I wrote about Irena Sendler in a blog post dated March 31, 2008. In yesterday morning’s New York Times, her obituary startled me into tears.
She was a genuine heroine who rescued 2,500 children from the Warsaw ghetto during World War II. The kicker is that she didn’t consider herself a heroine. She often said, “I did what anyone would have done.”
Mrs. Sendler was one of the first of the so-called righteous gentiles honored by the Yad Vashem Holocaust memorial in Jerusalem in 1965. Her government at the time did not allow her to travel to accept the award. She finally did in 1983.
Toward the end of her obituary, it says, “She is survived by her daughter, Janka, and a granddaughter.” But is she?
Isn’t she also survived by me, and you, and the children and grandchildren of those she saved? Inspiration is an amazing thing. There’s no telling what will cause a human spirit to be inspired. I wish I could assure you that I would have done what Irena did, but, truthfully, I don’t know what I would have done.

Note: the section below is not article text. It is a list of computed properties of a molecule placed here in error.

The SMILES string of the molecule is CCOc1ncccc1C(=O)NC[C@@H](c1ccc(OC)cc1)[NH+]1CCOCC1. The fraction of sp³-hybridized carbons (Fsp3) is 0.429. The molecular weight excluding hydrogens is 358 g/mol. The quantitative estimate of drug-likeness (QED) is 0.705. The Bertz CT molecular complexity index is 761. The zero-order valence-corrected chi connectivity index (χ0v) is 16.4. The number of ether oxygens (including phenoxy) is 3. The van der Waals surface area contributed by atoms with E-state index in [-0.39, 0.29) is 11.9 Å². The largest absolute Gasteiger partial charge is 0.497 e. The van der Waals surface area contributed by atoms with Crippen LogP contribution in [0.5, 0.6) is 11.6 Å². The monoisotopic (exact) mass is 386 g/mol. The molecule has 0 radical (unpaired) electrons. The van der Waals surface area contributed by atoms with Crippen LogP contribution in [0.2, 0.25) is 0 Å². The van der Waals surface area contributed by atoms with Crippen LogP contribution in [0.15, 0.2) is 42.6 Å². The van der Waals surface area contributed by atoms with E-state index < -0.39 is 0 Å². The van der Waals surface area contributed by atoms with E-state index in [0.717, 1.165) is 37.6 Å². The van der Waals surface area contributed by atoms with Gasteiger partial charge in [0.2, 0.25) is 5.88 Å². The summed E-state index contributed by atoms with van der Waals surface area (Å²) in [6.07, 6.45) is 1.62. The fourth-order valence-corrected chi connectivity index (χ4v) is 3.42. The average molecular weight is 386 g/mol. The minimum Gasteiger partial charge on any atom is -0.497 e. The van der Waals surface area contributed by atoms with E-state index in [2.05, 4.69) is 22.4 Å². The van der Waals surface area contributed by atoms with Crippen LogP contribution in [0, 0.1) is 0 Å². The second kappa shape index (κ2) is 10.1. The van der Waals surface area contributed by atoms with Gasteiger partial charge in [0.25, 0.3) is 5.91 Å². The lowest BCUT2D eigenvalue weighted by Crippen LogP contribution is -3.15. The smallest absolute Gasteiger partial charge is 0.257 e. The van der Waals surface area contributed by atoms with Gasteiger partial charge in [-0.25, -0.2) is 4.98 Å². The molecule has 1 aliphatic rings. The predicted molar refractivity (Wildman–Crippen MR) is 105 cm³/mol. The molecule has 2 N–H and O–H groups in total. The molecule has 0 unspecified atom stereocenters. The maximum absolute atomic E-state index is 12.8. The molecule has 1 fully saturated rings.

What I do know is that Irena Sendler’s long-ago actions have inspired me now. Her legacy to all of us is a legacy of willful blindness—the very best kind of blindness! What her Catholic self saw when she looked at the faces of Jewish children and their parents, were not Jews, but children and parents.
These are the faces we need to practice seeing everywhere in the world today. The children and parents where Hurricane Katrina happened. Children and parents amidst the Chinese earthquake and the Myanmar tornado. Children and parents at the grocery store and the pharmacy and in traffic and in the park.
Irena Sendler was ethnically and spiritually blind, and she leaves us an invitation to see human beings wherever we go, human beings that are more alike than different, human beings all seeking the same things in life, human beings who deserve respect for their dignity.
Irena Sendler lived what the best of any of us would do.